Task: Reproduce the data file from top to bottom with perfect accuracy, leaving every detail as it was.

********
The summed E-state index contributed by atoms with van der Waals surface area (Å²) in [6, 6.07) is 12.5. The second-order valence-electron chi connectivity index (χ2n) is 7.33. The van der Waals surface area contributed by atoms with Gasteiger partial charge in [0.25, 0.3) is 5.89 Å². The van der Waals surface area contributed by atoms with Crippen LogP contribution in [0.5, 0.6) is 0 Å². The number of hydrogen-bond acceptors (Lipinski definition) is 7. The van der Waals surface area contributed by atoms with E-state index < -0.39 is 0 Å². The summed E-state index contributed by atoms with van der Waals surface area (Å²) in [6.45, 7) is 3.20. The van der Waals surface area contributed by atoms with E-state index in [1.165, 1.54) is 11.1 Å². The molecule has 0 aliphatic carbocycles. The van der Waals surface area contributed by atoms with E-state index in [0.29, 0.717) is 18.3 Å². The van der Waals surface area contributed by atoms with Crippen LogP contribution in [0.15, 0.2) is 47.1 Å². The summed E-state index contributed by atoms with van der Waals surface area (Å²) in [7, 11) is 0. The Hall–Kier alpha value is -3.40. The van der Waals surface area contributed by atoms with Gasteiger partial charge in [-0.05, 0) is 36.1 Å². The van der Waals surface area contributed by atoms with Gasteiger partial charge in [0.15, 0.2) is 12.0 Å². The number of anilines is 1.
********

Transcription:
The summed E-state index contributed by atoms with van der Waals surface area (Å²) in [6, 6.07) is 12.5. The second-order valence-electron chi connectivity index (χ2n) is 7.33. The van der Waals surface area contributed by atoms with Gasteiger partial charge in [0.25, 0.3) is 5.89 Å². The van der Waals surface area contributed by atoms with Crippen LogP contribution in [0.5, 0.6) is 0 Å². The number of hydrogen-bond acceptors (Lipinski definition) is 7. The van der Waals surface area contributed by atoms with E-state index < -0.39 is 0 Å². The summed E-state index contributed by atoms with van der Waals surface area (Å²) in [6.45, 7) is 3.20. The van der Waals surface area contributed by atoms with E-state index in [1.165, 1.54) is 11.1 Å². The molecule has 0 aliphatic carbocycles. The van der Waals surface area contributed by atoms with E-state index in [0.29, 0.717) is 18.3 Å². The van der Waals surface area contributed by atoms with Crippen LogP contribution in [0.15, 0.2) is 47.1 Å². The summed E-state index contributed by atoms with van der Waals surface area (Å²) in [7, 11) is 0. The Hall–Kier alpha value is -3.40. The van der Waals surface area contributed by atoms with Gasteiger partial charge in [-0.05, 0) is 36.1 Å². The van der Waals surface area contributed by atoms with Gasteiger partial charge in [0.15, 0.2) is 12.0 Å². The number of anilines is 1.